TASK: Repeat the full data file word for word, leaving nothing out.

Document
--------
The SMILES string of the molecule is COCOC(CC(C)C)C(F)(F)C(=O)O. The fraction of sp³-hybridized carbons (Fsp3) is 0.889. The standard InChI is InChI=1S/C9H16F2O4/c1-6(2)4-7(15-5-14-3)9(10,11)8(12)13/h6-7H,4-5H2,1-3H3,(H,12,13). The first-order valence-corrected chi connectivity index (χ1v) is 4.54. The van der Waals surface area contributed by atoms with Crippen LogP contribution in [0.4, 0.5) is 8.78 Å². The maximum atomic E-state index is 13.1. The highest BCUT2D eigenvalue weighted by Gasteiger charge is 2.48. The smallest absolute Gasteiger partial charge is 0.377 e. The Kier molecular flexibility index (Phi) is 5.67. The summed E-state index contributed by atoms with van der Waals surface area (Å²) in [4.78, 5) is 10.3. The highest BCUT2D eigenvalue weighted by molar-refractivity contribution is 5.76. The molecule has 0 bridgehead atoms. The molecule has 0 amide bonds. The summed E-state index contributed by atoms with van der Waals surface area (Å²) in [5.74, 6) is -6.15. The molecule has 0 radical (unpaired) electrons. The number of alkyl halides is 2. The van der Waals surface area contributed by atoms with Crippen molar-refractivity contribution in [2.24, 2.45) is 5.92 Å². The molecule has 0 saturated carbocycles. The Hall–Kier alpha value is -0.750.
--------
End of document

The SMILES string of the molecule is COCOC(CC(C)C)C(F)(F)C(=O)O. The fraction of sp³-hybridized carbons (Fsp3) is 0.889. The standard InChI is InChI=1S/C9H16F2O4/c1-6(2)4-7(15-5-14-3)9(10,11)8(12)13/h6-7H,4-5H2,1-3H3,(H,12,13). The first-order valence-corrected chi connectivity index (χ1v) is 4.54. The van der Waals surface area contributed by atoms with Crippen LogP contribution in [0.4, 0.5) is 8.78 Å². The maximum atomic E-state index is 13.1. The highest BCUT2D eigenvalue weighted by Gasteiger charge is 2.48. The smallest absolute Gasteiger partial charge is 0.377 e. The Kier molecular flexibility index (Phi) is 5.67. The summed E-state index contributed by atoms with van der Waals surface area (Å²) in [4.78, 5) is 10.3. The highest BCUT2D eigenvalue weighted by molar-refractivity contribution is 5.76. The molecule has 0 bridgehead atoms. The molecule has 0 amide bonds. The summed E-state index contributed by atoms with van der Waals surface area (Å²) in [5.74, 6) is -6.15. The molecule has 0 radical (unpaired) electrons. The number of alkyl halides is 2. The van der Waals surface area contributed by atoms with Crippen molar-refractivity contribution in [2.24, 2.45) is 5.92 Å². The molecule has 0 saturated carbocycles. The Hall–Kier alpha value is -0.750.